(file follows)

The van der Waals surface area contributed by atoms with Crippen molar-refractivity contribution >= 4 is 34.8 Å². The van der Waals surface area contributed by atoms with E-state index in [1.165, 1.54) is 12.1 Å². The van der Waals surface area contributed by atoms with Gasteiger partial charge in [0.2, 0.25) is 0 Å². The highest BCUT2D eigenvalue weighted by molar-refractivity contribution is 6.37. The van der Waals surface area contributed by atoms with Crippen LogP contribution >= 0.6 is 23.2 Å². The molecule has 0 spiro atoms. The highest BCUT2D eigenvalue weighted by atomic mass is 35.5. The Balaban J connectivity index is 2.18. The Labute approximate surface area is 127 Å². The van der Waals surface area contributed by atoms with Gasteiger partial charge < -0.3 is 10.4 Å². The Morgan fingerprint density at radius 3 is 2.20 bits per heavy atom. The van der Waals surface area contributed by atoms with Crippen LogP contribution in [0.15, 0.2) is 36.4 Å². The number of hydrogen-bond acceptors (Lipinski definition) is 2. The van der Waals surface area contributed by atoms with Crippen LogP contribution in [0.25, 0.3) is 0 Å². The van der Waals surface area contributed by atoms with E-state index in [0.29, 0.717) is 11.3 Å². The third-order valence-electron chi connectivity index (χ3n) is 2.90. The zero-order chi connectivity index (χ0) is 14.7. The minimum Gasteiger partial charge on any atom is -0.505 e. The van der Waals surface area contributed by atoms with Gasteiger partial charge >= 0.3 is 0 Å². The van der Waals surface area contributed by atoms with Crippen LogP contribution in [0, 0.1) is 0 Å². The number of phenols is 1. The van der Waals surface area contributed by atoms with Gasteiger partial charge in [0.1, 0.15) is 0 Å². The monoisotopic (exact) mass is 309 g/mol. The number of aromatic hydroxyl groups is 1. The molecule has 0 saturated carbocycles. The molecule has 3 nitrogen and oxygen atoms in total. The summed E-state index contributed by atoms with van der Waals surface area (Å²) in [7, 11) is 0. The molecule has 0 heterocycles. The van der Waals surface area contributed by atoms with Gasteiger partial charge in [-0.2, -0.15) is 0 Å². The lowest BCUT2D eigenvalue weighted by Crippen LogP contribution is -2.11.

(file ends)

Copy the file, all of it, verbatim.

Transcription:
The van der Waals surface area contributed by atoms with Crippen molar-refractivity contribution >= 4 is 34.8 Å². The van der Waals surface area contributed by atoms with E-state index in [1.165, 1.54) is 12.1 Å². The van der Waals surface area contributed by atoms with Gasteiger partial charge in [0.2, 0.25) is 0 Å². The highest BCUT2D eigenvalue weighted by molar-refractivity contribution is 6.37. The van der Waals surface area contributed by atoms with Crippen LogP contribution >= 0.6 is 23.2 Å². The molecule has 0 spiro atoms. The highest BCUT2D eigenvalue weighted by atomic mass is 35.5. The Balaban J connectivity index is 2.18. The Labute approximate surface area is 127 Å². The van der Waals surface area contributed by atoms with Gasteiger partial charge < -0.3 is 10.4 Å². The Morgan fingerprint density at radius 3 is 2.20 bits per heavy atom. The van der Waals surface area contributed by atoms with Crippen LogP contribution in [0.15, 0.2) is 36.4 Å². The number of hydrogen-bond acceptors (Lipinski definition) is 2. The van der Waals surface area contributed by atoms with Crippen LogP contribution in [0.25, 0.3) is 0 Å². The van der Waals surface area contributed by atoms with E-state index in [0.29, 0.717) is 11.3 Å². The third-order valence-electron chi connectivity index (χ3n) is 2.90. The zero-order chi connectivity index (χ0) is 14.7. The minimum Gasteiger partial charge on any atom is -0.505 e. The van der Waals surface area contributed by atoms with Gasteiger partial charge >= 0.3 is 0 Å². The van der Waals surface area contributed by atoms with Crippen LogP contribution in [0, 0.1) is 0 Å². The number of phenols is 1. The van der Waals surface area contributed by atoms with Gasteiger partial charge in [0.1, 0.15) is 0 Å². The monoisotopic (exact) mass is 309 g/mol. The number of aromatic hydroxyl groups is 1. The molecule has 0 saturated carbocycles. The molecule has 3 nitrogen and oxygen atoms in total. The summed E-state index contributed by atoms with van der Waals surface area (Å²) in [7, 11) is 0. The molecule has 0 heterocycles. The van der Waals surface area contributed by atoms with Gasteiger partial charge in [-0.2, -0.15) is 0 Å². The lowest BCUT2D eigenvalue weighted by Crippen LogP contribution is -2.11.